Another essay in my series on marketing anime and manga in a rapidly changing business environment.
It’s obvious to most people that anime and manga companies have pulled back *significantly* in their relationships and appearances at conventions, in a way that is not dissimilar to tech companies after the first Internet bubble burst.
I remember clearly walking through Javits Center at the Internet Expo which, at its height, filled the whole building – and two large tents set up outside. The last time I attended the Expo (many years ago) it was in one room. Few large companies were there, and their presence was significantly scaled back.
Anime and manga companies have seen their first bubble burst. And, it struck me that what anime and manga companies have not learned was something that all the tech companies that attended that year did – reward the consumer contingent upon some kind of commitment.
About 7 years ago, I was the moderator at a very large industry panel at Anime Expo. The line for the panel was incredibly long, but I realized that this was because they were giving away t-shirts to anyone who walked in the room. It was no surprise to me that people were entering the room, getting their t-shirt and exiting the room through another door. Even then, I though that could have been handled better.
At an anime convention, every company there has already accomplished the first part of my Microniche Marketing basics – Find Your Audience. The audience has plopped itself in their laps, ready to be engaged.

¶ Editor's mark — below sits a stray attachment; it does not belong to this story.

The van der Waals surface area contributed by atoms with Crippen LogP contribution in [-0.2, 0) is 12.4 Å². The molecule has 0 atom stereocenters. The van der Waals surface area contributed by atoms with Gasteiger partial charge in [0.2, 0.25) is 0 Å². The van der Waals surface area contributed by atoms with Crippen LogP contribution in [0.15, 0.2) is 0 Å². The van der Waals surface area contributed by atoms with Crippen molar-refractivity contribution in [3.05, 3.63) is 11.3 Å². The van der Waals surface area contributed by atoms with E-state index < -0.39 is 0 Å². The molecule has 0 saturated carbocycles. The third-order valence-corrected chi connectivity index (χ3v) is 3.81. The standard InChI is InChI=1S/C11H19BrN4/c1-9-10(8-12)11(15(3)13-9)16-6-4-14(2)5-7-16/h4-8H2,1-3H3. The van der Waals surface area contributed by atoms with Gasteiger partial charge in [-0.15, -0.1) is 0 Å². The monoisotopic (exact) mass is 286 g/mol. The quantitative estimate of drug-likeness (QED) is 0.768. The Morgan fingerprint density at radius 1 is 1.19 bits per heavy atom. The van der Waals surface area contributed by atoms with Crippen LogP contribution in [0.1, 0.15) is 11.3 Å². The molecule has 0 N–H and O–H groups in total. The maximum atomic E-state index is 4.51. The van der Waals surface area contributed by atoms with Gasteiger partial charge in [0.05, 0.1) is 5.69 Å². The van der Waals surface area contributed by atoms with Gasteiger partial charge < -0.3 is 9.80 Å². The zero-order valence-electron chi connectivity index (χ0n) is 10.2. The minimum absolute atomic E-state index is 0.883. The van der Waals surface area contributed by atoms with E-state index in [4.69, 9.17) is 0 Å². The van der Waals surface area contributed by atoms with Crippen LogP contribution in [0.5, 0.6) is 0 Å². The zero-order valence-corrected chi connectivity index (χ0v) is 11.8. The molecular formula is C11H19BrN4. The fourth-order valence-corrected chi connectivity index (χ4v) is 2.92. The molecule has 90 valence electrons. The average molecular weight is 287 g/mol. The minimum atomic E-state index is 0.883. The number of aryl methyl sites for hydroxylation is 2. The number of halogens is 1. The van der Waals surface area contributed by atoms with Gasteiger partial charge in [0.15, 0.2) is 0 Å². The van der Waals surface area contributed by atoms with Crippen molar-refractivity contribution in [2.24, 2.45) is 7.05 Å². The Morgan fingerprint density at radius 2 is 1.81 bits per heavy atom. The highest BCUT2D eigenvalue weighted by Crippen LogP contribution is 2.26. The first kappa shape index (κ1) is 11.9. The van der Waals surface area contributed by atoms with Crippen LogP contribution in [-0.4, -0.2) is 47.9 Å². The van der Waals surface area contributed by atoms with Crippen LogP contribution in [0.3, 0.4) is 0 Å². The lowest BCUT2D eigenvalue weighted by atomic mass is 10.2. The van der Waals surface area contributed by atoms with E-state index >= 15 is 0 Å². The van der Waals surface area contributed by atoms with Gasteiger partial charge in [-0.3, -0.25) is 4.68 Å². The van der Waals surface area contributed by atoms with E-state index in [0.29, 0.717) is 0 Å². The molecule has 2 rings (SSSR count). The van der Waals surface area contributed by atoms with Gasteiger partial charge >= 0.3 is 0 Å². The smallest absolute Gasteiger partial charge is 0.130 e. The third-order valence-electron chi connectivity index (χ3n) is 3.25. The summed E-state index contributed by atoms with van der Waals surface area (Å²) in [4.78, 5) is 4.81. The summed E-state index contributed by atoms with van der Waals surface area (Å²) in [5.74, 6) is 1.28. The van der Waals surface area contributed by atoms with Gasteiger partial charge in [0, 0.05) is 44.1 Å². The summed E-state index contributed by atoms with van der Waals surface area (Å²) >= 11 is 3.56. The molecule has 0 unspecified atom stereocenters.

For the most part, companies use panels to achieve the second part – Engage Your Audience. This is a topic for another essay entirely, because companies go through staff rollover all the time, so the message, the marketing and the format never really has a chance to mature. Companies are still holding the same awkward,”are you getting this title?”-type Q&As that they’ve been holding since the beginning of time. “Engage” is a step that is still a little weak.
But where anime and manga companies really fail is at Reward Your Market. Instead, they have been rewarding the *audience,* regardless of their commitment to the company. That means there’s no meaningful way to gauge genuine interest and the size of the market becomes conflated with the size of the audience. Market Research cards and mailing lists are not commitment. It’s easy enough to fill out a card or sign up for a list with fake or junk info.
There are only two real measurements of commitment – Time or Money.
Time and Money are measurements of passion. Reward people who give you Time or Money and your reward will have significance. People value want they pay for and do not value what they receive for free. Make fans sit through a 10-minute discussion of why subs and scans are killing what they love – then reward them for sitting through it. It reinforces the time they spent and the *value* of that time. And the thing they get becomes more meaningful because they had to work for it.
Instead of handing out bags to anyone who stops by in hopes that free publicity translates into sales, how about giving bags to people who pre-order one of a specific set of items, or who sit through your panel, get the card handed out at the end and cash it in for that goodie? Make your consumer *work* for that reward and they’ll value it more.
Don’t distance yourself from the retailers that sell your product – make your promotions part of their sales. If a person buys $100 worth of anime, why not throw in an extra something? This person has already committed their time and money to you – reward them for it.
Anime and manga companies need to mature their promotional process and recognize that by taking control of the message they can grow their market, not just their audience.
It’s not just about picking and choosing where you set up a booth, but also about picking real performance indicators for that presence. “How many bags did we give away?” becomes a real indicator of success when you know that for each bag you gave away, a fan gave you their commitment.